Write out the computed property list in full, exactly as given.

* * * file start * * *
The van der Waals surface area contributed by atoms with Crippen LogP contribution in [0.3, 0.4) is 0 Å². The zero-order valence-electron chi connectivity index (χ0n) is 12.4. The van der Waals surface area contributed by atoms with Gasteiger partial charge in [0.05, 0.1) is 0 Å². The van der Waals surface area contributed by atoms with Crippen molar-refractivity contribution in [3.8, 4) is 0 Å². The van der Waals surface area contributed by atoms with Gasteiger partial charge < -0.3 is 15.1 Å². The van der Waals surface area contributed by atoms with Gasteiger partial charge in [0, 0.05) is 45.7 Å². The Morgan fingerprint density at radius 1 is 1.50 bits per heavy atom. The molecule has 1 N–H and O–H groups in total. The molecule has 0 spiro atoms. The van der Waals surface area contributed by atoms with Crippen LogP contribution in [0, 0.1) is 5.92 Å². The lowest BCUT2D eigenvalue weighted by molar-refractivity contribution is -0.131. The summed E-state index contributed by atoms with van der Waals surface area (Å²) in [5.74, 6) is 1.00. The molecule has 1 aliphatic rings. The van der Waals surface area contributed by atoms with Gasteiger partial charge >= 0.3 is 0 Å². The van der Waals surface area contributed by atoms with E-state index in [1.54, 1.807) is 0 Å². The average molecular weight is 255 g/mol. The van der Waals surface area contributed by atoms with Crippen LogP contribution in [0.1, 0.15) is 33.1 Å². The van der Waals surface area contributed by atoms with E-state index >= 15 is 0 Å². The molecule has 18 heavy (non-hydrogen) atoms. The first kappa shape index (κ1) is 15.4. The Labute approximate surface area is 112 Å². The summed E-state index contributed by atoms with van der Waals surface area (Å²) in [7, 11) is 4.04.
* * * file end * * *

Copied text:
The van der Waals surface area contributed by atoms with Crippen LogP contribution in [0.3, 0.4) is 0 Å². The zero-order valence-electron chi connectivity index (χ0n) is 12.4. The van der Waals surface area contributed by atoms with Gasteiger partial charge in [0.05, 0.1) is 0 Å². The van der Waals surface area contributed by atoms with Crippen molar-refractivity contribution in [3.8, 4) is 0 Å². The van der Waals surface area contributed by atoms with Gasteiger partial charge < -0.3 is 15.1 Å². The van der Waals surface area contributed by atoms with Gasteiger partial charge in [0, 0.05) is 45.7 Å². The Morgan fingerprint density at radius 1 is 1.50 bits per heavy atom. The molecule has 1 N–H and O–H groups in total. The molecule has 0 spiro atoms. The van der Waals surface area contributed by atoms with Crippen LogP contribution in [0, 0.1) is 5.92 Å². The lowest BCUT2D eigenvalue weighted by molar-refractivity contribution is -0.131. The summed E-state index contributed by atoms with van der Waals surface area (Å²) in [5.74, 6) is 1.00. The molecule has 1 aliphatic rings. The van der Waals surface area contributed by atoms with Gasteiger partial charge >= 0.3 is 0 Å². The van der Waals surface area contributed by atoms with E-state index in [1.54, 1.807) is 0 Å². The average molecular weight is 255 g/mol. The van der Waals surface area contributed by atoms with Crippen LogP contribution in [0.1, 0.15) is 33.1 Å². The van der Waals surface area contributed by atoms with E-state index >= 15 is 0 Å². The molecule has 18 heavy (non-hydrogen) atoms. The first kappa shape index (κ1) is 15.4. The Labute approximate surface area is 112 Å². The summed E-state index contributed by atoms with van der Waals surface area (Å²) in [7, 11) is 4.04.